'They used to grab people around the neck. That's not allowed any more, of course. They have to use the minimum force necessary.'
Sergeant Marcus Griffiths of National Police Training, Harrogate, has a firm grasp of the theory on police restraint techniques and the treatment of mentally disordered offenders. Yet restraint remains one of the issues which continue to dog the public image of the police.
The Police Complaints Authority is currently investigating the death of Roger Sylvester in January. Mr Sylvester, who was diagnosed as clinically depressed, suffered a respiratory collapse in hospital after eight officers visited to carry out a sectioning order.
A public inquiry into the fatal stabbing of policewoman Nina Mackay by paranoid schizophrenia patient Magdi Elgizouli last month called for a review of arrangements to deal with potentially violent mentally ill people.
The inquiry report, headed by Ken Dixon, an associate member of the Association of Directors of Social Services, criticised the lack of any prior risk- assessment of Mr Elgizouli.
It questioned whether the police had paid enough attention to their own guidelines on dealing with mentally disordered people.
Mental health charities, including Mind and the National Schizophrenia Fellowship, have responded by calling for new guidelines and 'more and better' police training. Yet information on current guidelines and training provision is hard to come by.
'It's not entirely clear if there are any guidelines on issues such as the use of force,' says Mind policy officer Jenny Willmott.
The National Police Library says: 'We can't find any national guidelines, and there don't seem to be any from the Home Office.'
Ms Willmott blames the 'fierce independence' of the 43 separate forces for the lack of police cohesion in addressing mental health issues. She says: 'There is a lot of variance on different issues on which some forces are good and some are pretty awful.'
Along with NSF, Ms Willmott has been involved in 'informal talks' with the Metropolitan Police on topics including the use of CS gas, risk- assessment and restraint.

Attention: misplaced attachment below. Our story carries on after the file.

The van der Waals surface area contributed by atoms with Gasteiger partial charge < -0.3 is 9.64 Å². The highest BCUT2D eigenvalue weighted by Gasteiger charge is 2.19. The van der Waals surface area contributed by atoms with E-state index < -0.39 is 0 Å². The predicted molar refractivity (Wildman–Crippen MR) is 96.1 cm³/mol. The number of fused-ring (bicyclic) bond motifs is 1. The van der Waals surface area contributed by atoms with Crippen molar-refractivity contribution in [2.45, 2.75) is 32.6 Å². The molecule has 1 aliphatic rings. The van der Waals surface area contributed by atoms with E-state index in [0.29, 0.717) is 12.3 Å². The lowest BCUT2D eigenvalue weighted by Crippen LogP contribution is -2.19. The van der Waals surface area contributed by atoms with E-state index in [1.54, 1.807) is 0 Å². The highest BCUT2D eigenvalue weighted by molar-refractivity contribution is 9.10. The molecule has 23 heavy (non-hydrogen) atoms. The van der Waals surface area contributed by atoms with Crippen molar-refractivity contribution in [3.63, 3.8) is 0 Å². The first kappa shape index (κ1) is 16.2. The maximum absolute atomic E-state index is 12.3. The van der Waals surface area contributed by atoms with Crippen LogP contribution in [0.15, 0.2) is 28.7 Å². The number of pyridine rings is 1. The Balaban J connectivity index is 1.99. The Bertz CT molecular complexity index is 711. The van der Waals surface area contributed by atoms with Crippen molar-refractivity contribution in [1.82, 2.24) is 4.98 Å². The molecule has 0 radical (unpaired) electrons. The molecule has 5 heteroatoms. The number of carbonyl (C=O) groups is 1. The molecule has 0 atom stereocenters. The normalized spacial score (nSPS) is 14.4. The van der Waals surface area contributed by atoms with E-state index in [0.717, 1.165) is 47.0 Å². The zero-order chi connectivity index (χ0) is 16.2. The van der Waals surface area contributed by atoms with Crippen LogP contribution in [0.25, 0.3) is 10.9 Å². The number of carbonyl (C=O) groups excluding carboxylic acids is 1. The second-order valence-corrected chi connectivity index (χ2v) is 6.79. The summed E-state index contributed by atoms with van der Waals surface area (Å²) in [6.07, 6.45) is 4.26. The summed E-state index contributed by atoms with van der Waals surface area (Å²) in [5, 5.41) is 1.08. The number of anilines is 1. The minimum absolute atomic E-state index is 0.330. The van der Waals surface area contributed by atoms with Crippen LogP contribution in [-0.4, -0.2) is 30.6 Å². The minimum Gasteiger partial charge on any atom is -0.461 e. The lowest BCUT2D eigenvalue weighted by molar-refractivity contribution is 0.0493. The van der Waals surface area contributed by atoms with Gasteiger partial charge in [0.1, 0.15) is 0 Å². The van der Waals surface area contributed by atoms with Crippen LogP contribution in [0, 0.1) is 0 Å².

Inter-agency work to divert mentally ill offenders from the police system and increased use of specialist rapid-response teams are also on the agenda.
The Met declined to provide HSJ with current guidelines on responses to mentally ill people.
In a statement, it says social factors, such as increased drug abuse, have made it 'harder for police officers to know how to deal with' incidents involving mental illness.
Ideas being examined with health authorities and local councils recognise the 'need to look for a different response' to the conventional one of a number of officers attending the scene and either taking the person to hospital or to a police station.
Ms Willmott agrees that 'local protocols' setting up partnerships with health and social services are the best way to tackle the issue.
'The police system is so decentralised. One can't imagine anything imposed unilaterally from the centre is going to be that effective,' she says.
Approaches to mental health training are similarly random.
New police recruits receive 'training in mental health disorders and the powers of the Mental Health Act' during their first five months of national training, says Sgt Griffiths, who helps design the curriculum at the national police training college in Harrogate. After that, it's a question of geography.
Ms Willmott flags up the problem, highlighted by a Police Complaints Authority report last year, of the lack of training for custody officers who are accountable for those in their charge.
Custody Officer Training - investing in safety found that half of all forces provided less than two and a half hours' training on all medical issues. Only six forces provided more than four and a half hours' training on medical issues, and 10 provided none at all.
Sgt Griffiths points out that the Harrogate college offers training for new custody officers, as well as refresher courses, and that mental health issues feed into other training areas.
But forces are not required to take up these courses.'It is up to the individual forces to pick and choose,' he admits.
NSF has trained 5,000 officers throughout the country on courses lasting a day and a half.
Julie Traynor, NSF national training facilitator, was seconded from the Department of Health to run the scheme in 1997. Question and answer sessions involving someone diagnosed with schizophrenia are a central part of the NSF training sessions.
Ms Traynor says: 'A man with schizophrenia can explain to officers: 'Just don't rush at me, don't come at me from behind.'
'One of the major problems with the police is the same as that with the public, and that is the image of a schizophrenic. Often police arrive expecting to meet a knife-wielding maniac - not somebody sitting quietly in his bedroom.'
Although supportive of the need for local protocols, Ms Traynor calls for a national register of diversion schemes to spread good practice. She wants to increase the number of police services able to transfer mentally ill people out of police custody at the earliest stage - the point of arrest.
Peter Edwards, director of the Institute of Mental Health Law and a Liverpool solicitor, provides a half day of training on mental health issues for all new recruits to Merseyside Police.
Mr Edwards believes that a gap in provision for those patients 'the hospitals don't want, who aren't dangerous enough for forensic services' leaves police doing a job they are ill-equipped to handle.
'Often they have no training, no experience, and a police cell is a singularly unsuitable place for a mentally ill person.
'The police end up as a drip tray for all the problems society does not want.'